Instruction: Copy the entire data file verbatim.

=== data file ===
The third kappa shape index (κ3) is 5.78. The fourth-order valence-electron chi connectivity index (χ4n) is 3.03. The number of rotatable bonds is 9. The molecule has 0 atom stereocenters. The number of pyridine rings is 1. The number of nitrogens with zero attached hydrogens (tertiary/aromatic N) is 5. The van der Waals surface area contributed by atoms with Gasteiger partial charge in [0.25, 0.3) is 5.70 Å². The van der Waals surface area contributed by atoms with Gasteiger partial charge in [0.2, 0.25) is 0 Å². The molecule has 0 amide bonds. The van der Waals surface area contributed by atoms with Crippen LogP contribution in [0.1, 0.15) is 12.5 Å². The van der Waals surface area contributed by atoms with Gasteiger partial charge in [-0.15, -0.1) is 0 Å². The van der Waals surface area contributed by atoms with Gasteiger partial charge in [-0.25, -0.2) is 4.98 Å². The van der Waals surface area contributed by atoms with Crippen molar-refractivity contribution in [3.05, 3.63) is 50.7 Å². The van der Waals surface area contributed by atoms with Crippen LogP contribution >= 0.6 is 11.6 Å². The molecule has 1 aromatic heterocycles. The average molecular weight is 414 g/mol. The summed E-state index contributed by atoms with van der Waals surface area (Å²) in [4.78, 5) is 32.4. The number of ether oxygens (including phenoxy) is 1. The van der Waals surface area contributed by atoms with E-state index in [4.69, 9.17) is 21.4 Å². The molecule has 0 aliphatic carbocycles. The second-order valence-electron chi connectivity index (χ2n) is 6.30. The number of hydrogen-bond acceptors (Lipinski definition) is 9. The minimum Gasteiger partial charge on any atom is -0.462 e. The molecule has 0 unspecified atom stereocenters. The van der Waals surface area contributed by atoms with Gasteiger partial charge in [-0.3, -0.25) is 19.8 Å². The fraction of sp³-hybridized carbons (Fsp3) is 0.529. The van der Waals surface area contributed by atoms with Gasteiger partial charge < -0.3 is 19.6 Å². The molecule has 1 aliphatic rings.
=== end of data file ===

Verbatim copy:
The third kappa shape index (κ3) is 5.78. The fourth-order valence-electron chi connectivity index (χ4n) is 3.03. The number of rotatable bonds is 9. The molecule has 0 atom stereocenters. The number of pyridine rings is 1. The number of nitrogens with zero attached hydrogens (tertiary/aromatic N) is 5. The van der Waals surface area contributed by atoms with Gasteiger partial charge in [0.25, 0.3) is 5.70 Å². The van der Waals surface area contributed by atoms with Gasteiger partial charge in [0.2, 0.25) is 0 Å². The molecule has 0 amide bonds. The van der Waals surface area contributed by atoms with Crippen LogP contribution in [0.1, 0.15) is 12.5 Å². The van der Waals surface area contributed by atoms with Gasteiger partial charge in [-0.15, -0.1) is 0 Å². The van der Waals surface area contributed by atoms with Gasteiger partial charge in [-0.25, -0.2) is 4.98 Å². The van der Waals surface area contributed by atoms with Crippen molar-refractivity contribution in [3.05, 3.63) is 50.7 Å². The van der Waals surface area contributed by atoms with Crippen LogP contribution >= 0.6 is 11.6 Å². The molecule has 1 aromatic heterocycles. The average molecular weight is 414 g/mol. The summed E-state index contributed by atoms with van der Waals surface area (Å²) in [4.78, 5) is 32.4. The number of ether oxygens (including phenoxy) is 1. The van der Waals surface area contributed by atoms with E-state index in [4.69, 9.17) is 21.4 Å². The molecule has 0 aliphatic carbocycles. The second-order valence-electron chi connectivity index (χ2n) is 6.30. The number of hydrogen-bond acceptors (Lipinski definition) is 9. The minimum Gasteiger partial charge on any atom is -0.462 e. The molecule has 0 unspecified atom stereocenters. The van der Waals surface area contributed by atoms with Gasteiger partial charge in [-0.3, -0.25) is 19.8 Å². The fraction of sp³-hybridized carbons (Fsp3) is 0.529. The van der Waals surface area contributed by atoms with Gasteiger partial charge < -0.3 is 19.6 Å². The molecule has 1 aliphatic rings.